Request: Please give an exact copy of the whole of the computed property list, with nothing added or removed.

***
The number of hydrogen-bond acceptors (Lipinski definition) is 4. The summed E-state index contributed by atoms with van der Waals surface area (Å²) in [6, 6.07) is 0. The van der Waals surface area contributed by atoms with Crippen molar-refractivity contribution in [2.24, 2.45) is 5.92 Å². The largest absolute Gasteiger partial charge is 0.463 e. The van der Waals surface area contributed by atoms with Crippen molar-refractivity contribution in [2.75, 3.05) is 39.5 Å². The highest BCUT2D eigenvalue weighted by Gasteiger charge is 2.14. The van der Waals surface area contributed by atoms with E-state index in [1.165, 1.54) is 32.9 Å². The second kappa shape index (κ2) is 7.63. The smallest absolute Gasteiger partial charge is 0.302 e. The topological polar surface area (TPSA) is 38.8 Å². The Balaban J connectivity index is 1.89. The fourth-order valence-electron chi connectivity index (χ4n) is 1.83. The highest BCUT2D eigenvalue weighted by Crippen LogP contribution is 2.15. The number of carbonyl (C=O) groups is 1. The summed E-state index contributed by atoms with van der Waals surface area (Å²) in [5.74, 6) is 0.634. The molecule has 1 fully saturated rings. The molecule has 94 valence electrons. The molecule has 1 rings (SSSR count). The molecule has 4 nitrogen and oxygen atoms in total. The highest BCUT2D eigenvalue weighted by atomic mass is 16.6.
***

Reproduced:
The number of hydrogen-bond acceptors (Lipinski definition) is 4. The summed E-state index contributed by atoms with van der Waals surface area (Å²) in [6, 6.07) is 0. The van der Waals surface area contributed by atoms with Crippen molar-refractivity contribution in [2.24, 2.45) is 5.92 Å². The largest absolute Gasteiger partial charge is 0.463 e. The van der Waals surface area contributed by atoms with Crippen molar-refractivity contribution in [2.75, 3.05) is 39.5 Å². The highest BCUT2D eigenvalue weighted by Gasteiger charge is 2.14. The van der Waals surface area contributed by atoms with E-state index in [1.165, 1.54) is 32.9 Å². The second kappa shape index (κ2) is 7.63. The smallest absolute Gasteiger partial charge is 0.302 e. The topological polar surface area (TPSA) is 38.8 Å². The Balaban J connectivity index is 1.89. The fourth-order valence-electron chi connectivity index (χ4n) is 1.83. The highest BCUT2D eigenvalue weighted by Crippen LogP contribution is 2.15. The number of carbonyl (C=O) groups is 1. The summed E-state index contributed by atoms with van der Waals surface area (Å²) in [5.74, 6) is 0.634. The molecule has 1 fully saturated rings. The molecule has 94 valence electrons. The molecule has 1 rings (SSSR count). The molecule has 4 nitrogen and oxygen atoms in total. The highest BCUT2D eigenvalue weighted by atomic mass is 16.6.